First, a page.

How to avoid the anger of ghostsBMJ 2015; 351 doi: https://doi.org/10.1136/bmj.h6783 (Published 16 December 2015) Cite this as: BMJ 2015;351:h6783
- Evan Harris, joint executive director
- 1Hacked Off, London SE1 7SJ, UK
Woody Allen described the brain as his second favourite organ. For the thousands of patients waiting for a life saving or life transforming transplant, someone else’s organ is their favourite.
In a linked strongly worded article, albeit in the guise of a ghost of vetoed donation past, David Shaw delivers a damning criticism of one aspect of current organ donation policy and practice1—the practice of allowing next of kin or family to over-rule a donation wish of deceased potential donors.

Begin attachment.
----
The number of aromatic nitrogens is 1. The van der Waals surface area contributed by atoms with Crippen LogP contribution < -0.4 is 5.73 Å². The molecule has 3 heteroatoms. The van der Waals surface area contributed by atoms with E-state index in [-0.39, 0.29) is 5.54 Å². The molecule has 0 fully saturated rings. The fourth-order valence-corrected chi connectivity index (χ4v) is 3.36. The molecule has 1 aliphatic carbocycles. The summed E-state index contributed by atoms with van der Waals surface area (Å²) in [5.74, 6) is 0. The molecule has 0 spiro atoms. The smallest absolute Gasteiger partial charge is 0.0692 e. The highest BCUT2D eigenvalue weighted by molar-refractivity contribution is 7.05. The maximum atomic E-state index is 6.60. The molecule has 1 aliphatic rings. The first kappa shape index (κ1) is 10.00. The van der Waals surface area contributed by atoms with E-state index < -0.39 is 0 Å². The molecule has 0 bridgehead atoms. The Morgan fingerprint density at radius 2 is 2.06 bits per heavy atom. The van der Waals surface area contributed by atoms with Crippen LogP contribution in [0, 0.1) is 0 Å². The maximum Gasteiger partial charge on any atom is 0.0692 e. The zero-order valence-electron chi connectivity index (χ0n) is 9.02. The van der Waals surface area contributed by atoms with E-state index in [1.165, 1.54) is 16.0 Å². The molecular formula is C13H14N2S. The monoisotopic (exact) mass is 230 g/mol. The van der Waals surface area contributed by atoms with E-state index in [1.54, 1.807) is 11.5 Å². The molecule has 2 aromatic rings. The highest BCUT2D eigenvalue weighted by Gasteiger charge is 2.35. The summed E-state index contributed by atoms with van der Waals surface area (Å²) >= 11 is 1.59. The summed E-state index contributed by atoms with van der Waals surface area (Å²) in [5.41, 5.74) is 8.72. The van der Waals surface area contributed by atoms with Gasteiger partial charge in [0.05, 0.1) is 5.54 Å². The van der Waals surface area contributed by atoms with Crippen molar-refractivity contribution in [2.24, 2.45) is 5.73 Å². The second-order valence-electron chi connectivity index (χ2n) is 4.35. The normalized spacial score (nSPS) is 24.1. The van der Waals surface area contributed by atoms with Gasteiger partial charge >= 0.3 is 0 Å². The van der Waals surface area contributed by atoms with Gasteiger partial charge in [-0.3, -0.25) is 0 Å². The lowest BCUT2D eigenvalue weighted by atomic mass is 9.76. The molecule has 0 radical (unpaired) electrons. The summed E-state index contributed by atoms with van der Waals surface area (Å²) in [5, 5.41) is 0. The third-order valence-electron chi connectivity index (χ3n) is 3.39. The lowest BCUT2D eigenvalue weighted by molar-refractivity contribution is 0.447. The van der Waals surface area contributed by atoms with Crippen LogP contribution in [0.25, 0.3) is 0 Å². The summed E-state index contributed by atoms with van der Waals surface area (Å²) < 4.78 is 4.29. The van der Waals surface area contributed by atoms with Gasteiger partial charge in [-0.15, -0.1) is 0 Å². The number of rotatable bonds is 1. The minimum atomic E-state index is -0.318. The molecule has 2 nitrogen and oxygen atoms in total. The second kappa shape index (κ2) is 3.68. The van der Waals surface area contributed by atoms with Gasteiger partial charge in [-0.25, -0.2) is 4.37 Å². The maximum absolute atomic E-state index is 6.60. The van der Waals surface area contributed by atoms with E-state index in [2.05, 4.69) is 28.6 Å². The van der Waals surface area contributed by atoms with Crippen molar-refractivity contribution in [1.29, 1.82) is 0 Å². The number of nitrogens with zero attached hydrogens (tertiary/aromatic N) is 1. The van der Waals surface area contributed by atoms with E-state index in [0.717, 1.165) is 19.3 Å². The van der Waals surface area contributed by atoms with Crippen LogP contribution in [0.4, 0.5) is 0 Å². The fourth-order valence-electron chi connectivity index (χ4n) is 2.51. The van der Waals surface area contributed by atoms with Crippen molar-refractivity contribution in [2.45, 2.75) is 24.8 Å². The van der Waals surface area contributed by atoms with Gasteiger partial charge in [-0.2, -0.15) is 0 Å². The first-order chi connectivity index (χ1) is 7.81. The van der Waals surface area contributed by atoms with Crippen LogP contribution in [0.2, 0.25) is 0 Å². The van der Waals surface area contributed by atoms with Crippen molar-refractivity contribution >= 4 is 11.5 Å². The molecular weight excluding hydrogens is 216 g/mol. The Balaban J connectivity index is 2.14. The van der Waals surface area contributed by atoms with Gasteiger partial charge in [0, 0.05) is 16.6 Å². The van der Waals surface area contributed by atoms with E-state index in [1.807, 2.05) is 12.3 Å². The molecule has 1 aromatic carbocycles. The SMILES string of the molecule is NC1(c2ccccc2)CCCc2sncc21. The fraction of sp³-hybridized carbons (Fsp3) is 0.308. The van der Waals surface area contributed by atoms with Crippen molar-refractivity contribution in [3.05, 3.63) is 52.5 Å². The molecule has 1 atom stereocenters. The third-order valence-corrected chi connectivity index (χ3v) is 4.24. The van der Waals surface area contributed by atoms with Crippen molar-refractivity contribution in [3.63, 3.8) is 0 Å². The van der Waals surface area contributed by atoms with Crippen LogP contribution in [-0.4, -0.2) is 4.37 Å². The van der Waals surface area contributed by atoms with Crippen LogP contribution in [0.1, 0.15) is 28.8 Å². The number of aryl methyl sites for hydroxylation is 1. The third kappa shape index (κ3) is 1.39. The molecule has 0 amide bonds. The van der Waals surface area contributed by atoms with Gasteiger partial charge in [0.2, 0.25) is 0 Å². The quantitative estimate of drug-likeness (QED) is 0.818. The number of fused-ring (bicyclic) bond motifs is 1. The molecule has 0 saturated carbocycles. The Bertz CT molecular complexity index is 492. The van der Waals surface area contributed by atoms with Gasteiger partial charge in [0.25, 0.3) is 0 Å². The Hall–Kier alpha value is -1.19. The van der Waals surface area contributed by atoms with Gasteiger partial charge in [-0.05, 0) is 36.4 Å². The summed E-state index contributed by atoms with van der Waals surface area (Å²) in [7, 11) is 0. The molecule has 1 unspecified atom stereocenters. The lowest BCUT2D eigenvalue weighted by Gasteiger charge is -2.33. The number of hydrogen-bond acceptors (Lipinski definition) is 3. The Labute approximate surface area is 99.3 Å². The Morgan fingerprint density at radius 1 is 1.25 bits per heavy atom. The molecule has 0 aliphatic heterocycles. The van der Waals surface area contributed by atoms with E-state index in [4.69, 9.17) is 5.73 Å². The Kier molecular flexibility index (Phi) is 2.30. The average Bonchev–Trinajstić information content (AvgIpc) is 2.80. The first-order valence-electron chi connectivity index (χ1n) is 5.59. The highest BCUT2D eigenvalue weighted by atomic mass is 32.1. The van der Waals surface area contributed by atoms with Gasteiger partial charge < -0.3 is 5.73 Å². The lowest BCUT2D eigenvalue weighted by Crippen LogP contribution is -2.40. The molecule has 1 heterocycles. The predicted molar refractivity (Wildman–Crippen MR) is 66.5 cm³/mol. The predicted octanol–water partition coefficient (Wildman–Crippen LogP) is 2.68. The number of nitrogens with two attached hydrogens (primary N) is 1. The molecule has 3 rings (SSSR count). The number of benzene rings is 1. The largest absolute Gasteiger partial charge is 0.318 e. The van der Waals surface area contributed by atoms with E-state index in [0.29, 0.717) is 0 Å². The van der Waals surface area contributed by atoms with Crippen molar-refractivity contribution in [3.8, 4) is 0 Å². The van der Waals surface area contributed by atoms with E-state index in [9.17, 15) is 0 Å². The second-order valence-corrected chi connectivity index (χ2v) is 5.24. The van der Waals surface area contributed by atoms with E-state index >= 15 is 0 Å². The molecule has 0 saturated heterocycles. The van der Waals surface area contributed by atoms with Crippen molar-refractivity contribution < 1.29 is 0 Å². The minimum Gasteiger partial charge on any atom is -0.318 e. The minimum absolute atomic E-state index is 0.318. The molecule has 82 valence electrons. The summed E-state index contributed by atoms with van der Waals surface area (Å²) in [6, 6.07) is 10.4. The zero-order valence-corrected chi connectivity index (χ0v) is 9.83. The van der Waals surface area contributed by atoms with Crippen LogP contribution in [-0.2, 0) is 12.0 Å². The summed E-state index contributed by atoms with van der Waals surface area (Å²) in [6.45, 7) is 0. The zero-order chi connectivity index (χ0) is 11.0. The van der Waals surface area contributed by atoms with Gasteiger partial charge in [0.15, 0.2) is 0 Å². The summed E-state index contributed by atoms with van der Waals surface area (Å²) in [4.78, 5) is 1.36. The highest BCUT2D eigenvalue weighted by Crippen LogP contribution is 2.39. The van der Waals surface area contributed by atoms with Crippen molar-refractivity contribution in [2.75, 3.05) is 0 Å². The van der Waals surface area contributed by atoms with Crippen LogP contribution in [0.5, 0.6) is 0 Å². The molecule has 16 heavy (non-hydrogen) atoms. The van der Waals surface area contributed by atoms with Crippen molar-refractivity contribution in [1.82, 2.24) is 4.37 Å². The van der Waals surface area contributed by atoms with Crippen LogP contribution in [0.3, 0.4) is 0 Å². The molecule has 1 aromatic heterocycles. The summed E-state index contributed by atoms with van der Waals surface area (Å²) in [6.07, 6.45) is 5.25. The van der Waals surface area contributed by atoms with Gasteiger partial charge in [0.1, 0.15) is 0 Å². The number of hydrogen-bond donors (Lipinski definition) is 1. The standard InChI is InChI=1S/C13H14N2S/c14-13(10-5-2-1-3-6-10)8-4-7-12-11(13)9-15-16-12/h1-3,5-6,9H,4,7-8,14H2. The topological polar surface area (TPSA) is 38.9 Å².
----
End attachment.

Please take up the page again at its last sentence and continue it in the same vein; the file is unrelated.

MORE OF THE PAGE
The spirit is spitting mad that his wishes were not respected and that his wife’s were (although to her subsequent regret); he is joined in his haunting huffiness by ghosts whose demise was a consequence of his non-donation.
Every time a family says “no” when the deceased person’s wishes are either known to be pro-donation or are unknown (and polls show this group are much more likely to be in favour2) three groups of people “suffer” in the way the spectre specified. These are the people dying for want of an organ (and their grieving families), the person whose wish to donate organs was not respected, and those families who regret their veto in the years to come (perhaps whenever they see media …
Log in using your username and password
Log in through your institution
Register for a free trial to thebmj.com to receive unlimited access to all content on thebmj.com for 14 days.
Sign up for a free trial